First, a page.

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1

Datapump is one answer. Look at http://docs.oracle.com/cd/E11882_01/server.112/e22490/dp_export.htm#i1007524 - specifically "Transportable Table mode". Moves the metadata, but not the data. You can choose which schemas to include with the SCHEMAS switch, along with the INCLUDE/EXCLUDE parameters.


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When you do pg_restore --dbname=mydb --no-owner mydb.dump You are trying to connect to the mydb database which still does not exist. Connect to an existent one and use the --create parameter: pg_restore --dbname=existentdb --no-owner --create mydb.dump http://www.postgresql.org/docs/current/static/app-pgrestore.html


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What you are seeing is SQL Server data pages in a backup file. Or a SQL Server data file (.MDF). Either way, is is a collection of 8k data pages. These would be restored or attached to a SQL Server. They are not conveniently readable without a SQL Server install. No SQL Server = no access to the data. Quite simple. If you don't have access to a SQL ...


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I know this question is rather old, but I had a similar situation during a migration so I had to comment. What you could do is setup the new 2012 database as an empty shell on your new box. Ensure you have all of your filegroups setup as you would like (striped across several disks and allocated to same sizes). Then script all your schema objects from the ...


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It will be faster to transfer the data manually I guess. I would create/move the new db tables inside the old db, select the data from the old old tables inserting into new tables, then move the new tables into new db.


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It seems I rarely ever see this recommendation, but Log Shipping is a great method to migrate large databases. If you combine that with turning compression on for the instance (it sounds like you have 2012 since you mentioned Always On), it should be a piece of cake. I've used log shipping to migrate a 2 TB database and several smaller ones. A few ...


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if you do not have an enterprise edition, an availability group will not be an option. I would suggest you start up Database mirroring between the two servers and simply failover when the databases are synchronized(Take a backup first) (Don't forget to change your application to connect to the new cloud server at that point because the original database will ...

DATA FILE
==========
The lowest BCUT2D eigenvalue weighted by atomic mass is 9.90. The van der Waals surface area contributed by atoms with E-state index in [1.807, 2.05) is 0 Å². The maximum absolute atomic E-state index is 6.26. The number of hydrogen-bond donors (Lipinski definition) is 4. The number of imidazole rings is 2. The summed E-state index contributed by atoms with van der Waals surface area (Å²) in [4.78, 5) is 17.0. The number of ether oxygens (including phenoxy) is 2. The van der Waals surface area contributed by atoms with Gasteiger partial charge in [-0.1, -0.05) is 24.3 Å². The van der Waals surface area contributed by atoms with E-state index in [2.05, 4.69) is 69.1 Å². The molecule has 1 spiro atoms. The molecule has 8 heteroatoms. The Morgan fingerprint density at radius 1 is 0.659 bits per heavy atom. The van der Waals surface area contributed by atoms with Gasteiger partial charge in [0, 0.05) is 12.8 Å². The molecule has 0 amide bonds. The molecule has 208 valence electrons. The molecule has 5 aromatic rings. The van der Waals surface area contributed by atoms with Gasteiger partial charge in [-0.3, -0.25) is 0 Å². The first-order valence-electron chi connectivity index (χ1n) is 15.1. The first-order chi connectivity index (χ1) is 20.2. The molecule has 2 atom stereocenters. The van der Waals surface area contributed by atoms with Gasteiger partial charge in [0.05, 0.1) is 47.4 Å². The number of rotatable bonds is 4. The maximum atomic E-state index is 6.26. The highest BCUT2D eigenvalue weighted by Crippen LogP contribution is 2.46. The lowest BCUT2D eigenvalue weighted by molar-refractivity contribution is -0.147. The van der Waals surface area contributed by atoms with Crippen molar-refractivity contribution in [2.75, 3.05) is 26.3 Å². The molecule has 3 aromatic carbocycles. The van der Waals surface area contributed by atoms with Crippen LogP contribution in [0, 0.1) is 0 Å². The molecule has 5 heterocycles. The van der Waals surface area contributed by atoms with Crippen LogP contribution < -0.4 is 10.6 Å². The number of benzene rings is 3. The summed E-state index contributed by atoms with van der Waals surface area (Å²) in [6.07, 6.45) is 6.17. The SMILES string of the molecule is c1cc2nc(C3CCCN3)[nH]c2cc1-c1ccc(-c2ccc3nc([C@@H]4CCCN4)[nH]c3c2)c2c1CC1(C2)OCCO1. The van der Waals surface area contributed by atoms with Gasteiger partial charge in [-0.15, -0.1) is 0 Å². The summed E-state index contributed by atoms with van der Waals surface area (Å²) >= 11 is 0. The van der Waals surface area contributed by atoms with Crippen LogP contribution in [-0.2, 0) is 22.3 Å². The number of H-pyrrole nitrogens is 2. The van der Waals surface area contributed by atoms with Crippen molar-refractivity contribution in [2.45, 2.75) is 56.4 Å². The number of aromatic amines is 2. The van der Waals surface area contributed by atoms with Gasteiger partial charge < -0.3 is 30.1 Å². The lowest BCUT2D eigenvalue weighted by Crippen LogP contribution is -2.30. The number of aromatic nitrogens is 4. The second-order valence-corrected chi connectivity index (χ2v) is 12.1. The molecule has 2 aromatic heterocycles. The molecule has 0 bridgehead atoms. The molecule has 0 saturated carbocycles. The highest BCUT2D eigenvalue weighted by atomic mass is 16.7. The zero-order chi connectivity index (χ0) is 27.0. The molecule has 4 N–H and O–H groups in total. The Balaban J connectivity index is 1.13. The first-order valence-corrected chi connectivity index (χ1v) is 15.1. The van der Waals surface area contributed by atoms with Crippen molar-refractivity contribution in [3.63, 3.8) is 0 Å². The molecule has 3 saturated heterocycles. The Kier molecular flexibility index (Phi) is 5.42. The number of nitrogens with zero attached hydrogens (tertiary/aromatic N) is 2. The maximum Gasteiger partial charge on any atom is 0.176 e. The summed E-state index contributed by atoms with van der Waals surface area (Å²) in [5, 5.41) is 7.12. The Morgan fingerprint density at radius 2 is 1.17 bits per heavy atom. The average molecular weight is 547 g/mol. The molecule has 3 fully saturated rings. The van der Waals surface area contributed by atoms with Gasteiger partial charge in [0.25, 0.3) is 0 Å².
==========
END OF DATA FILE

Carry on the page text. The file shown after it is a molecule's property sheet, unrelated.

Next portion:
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What version of SQL Server are you using? From SQL Server 2008 onwards, Backup Compression can offer superb rates of compression. I've seen backups pack down to 10% of their original size, so your 100GB+ could be more like 10GB. Of course this really varies depending on the type of data you are storing; XML doesn't pack down too well for example. You ...


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One other solution is to backup the ReportServer database from your SSRS backend SQL Server and restore to SQL 2012/2014 and do an in place upgrade. Some Data source connection/password information may be lost unless you backup and restore the master keys as well. Nahci


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I found the solution in case anyone else comes across this. The issue lied in the connection string property of the data source. For some reason (maybe standard, I am simply unaware of why) the connection string properties were empty after importing them to the new server. After setting them, they were able to hit the stored procedures and all reports ran ...


3

if you add a second disk i suggest to put data on to different tablespaces. a tablespace offers additional storage and is VERY easy to use: mkdir /whatever then in SQL: CREATE TABLESPACE myspace LOCATION '/whatever'; ALTER DATABASE x SET TABLESPACE myspace; of course you can also do this for single tables only. and yes, alternatively you can move the ...



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